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Found 6 results

  1. beka

    DSLR M22

    Hi Again, Continuing my foray into astrophotography and processing - m22 with my CPC 1100 at f10, Canon 700D, 9 flats and 11 x 30'' lights, stacked in Siril. Curve adjusted, cropped (heavily because image de-rotation effects on the edges) sharpened and scaled in Gimp. Hope you like :-) All the best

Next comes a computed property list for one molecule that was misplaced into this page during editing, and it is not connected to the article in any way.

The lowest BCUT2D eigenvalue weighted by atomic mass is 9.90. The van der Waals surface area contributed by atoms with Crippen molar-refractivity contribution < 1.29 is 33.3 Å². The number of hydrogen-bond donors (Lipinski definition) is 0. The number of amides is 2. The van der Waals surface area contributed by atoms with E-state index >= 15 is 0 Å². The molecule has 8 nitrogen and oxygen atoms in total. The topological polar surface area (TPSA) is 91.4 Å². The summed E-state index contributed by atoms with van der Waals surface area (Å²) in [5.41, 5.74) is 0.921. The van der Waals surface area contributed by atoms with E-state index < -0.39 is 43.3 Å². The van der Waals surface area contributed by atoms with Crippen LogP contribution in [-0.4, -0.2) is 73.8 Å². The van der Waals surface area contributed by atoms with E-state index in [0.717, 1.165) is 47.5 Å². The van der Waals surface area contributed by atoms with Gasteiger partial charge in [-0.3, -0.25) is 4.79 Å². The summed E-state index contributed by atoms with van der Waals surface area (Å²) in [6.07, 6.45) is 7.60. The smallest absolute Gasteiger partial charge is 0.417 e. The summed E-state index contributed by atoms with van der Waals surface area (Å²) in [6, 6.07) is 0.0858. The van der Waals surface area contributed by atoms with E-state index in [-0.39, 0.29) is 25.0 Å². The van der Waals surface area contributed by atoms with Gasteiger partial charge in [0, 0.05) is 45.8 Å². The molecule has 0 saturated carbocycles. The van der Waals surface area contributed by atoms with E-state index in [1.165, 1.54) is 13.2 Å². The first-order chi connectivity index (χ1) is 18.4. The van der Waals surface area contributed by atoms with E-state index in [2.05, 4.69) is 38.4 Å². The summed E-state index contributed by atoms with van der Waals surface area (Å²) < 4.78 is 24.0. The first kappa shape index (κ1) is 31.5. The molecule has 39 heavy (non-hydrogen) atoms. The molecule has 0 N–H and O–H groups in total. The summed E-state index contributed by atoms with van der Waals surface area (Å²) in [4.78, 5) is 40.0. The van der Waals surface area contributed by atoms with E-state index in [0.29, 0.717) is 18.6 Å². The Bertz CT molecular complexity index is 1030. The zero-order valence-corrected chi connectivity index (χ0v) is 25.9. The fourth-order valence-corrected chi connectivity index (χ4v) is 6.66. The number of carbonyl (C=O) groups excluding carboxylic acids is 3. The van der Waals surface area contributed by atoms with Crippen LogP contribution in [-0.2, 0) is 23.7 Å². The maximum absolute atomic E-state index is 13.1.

2. I get up a couple of hours before dawn this morning and am greeted with a beautiful pairing of Saturn and Mars. Saturn looks beautiful, tilted perfectly in our direction, a bright peach orb sporting good detail including the Cassini division. Mars is definitely getting bigger and brighter, and is decidedly more reddish than Saturn. I can see a little detail now. I excitedly try out my Mars filter but don't see significantly much more detail (in fact, the overall tint is actually a bit distracting); maybe, it will work better as Mars gets closer). Jupiter, a little farther west, is an awesome, large, bright orb with striking belts, and the moons have a curious question mark-like configuration this morning. The regal Blue Moon is on its way to set, but I don't risk my "dawn" vision looking at it through the eyepiece. The air is pleasantly cool, nowhere near as chilly as some previous mornings (the weather here can't make up its mind if it's winter or spring). A little humid, so I pull out the dew shield. Well, what do you know, there's a developing high cloud to the west, threatening to interfere, lol (fortunately, it doesn't). I really want to see Mars and M22 together, less than a half degree apart, so that means I can see them in a telescopic view! Time to image! I set up the camera on the 127mm Mak and take several shots, this one being my favorite: And here is another pic taken several minutes earlier: Reggie